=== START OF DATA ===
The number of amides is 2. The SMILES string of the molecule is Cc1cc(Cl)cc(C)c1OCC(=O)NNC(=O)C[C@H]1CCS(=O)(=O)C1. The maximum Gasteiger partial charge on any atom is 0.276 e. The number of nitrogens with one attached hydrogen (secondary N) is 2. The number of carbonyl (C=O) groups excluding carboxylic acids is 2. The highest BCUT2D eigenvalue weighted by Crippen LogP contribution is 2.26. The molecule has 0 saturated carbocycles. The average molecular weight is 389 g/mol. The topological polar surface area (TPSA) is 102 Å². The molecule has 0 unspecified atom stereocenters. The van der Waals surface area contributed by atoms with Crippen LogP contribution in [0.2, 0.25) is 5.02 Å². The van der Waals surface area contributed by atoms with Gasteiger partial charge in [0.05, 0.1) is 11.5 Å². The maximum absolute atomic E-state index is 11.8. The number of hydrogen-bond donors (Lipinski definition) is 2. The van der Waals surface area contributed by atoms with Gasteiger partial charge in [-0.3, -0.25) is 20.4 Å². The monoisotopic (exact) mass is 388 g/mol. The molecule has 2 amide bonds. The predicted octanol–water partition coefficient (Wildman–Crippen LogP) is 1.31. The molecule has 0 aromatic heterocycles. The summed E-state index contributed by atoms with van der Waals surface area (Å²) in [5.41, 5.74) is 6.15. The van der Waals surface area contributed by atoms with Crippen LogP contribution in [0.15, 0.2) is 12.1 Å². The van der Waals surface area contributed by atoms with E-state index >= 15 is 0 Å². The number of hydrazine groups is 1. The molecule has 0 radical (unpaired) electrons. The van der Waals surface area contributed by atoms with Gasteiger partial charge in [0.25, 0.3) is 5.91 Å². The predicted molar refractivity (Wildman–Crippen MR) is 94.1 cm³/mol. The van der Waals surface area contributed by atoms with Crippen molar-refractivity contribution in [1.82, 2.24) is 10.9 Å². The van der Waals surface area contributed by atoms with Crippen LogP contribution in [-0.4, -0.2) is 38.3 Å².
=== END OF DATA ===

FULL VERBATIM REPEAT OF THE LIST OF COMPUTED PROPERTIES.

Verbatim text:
The number of amides is 2. The SMILES string of the molecule is Cc1cc(Cl)cc(C)c1OCC(=O)NNC(=O)C[C@H]1CCS(=O)(=O)C1. The maximum Gasteiger partial charge on any atom is 0.276 e. The number of nitrogens with one attached hydrogen (secondary N) is 2. The number of carbonyl (C=O) groups excluding carboxylic acids is 2. The highest BCUT2D eigenvalue weighted by Crippen LogP contribution is 2.26. The molecule has 0 saturated carbocycles. The average molecular weight is 389 g/mol. The topological polar surface area (TPSA) is 102 Å². The molecule has 0 unspecified atom stereocenters. The van der Waals surface area contributed by atoms with Crippen LogP contribution in [0.2, 0.25) is 5.02 Å². The van der Waals surface area contributed by atoms with Gasteiger partial charge in [0.05, 0.1) is 11.5 Å². The maximum absolute atomic E-state index is 11.8. The number of hydrogen-bond donors (Lipinski definition) is 2. The van der Waals surface area contributed by atoms with Gasteiger partial charge in [-0.3, -0.25) is 20.4 Å². The monoisotopic (exact) mass is 388 g/mol. The molecule has 2 amide bonds. The predicted octanol–water partition coefficient (Wildman–Crippen LogP) is 1.31. The molecule has 0 aromatic heterocycles. The summed E-state index contributed by atoms with van der Waals surface area (Å²) in [5.41, 5.74) is 6.15. The van der Waals surface area contributed by atoms with Crippen LogP contribution in [0.15, 0.2) is 12.1 Å². The van der Waals surface area contributed by atoms with E-state index >= 15 is 0 Å². The number of hydrazine groups is 1. The molecule has 0 radical (unpaired) electrons. The van der Waals surface area contributed by atoms with Gasteiger partial charge in [0.25, 0.3) is 5.91 Å². The predicted molar refractivity (Wildman–Crippen MR) is 94.1 cm³/mol. The van der Waals surface area contributed by atoms with Crippen molar-refractivity contribution in [1.82, 2.24) is 10.9 Å². The van der Waals surface area contributed by atoms with Crippen LogP contribution in [-0.4, -0.2) is 38.3 Å².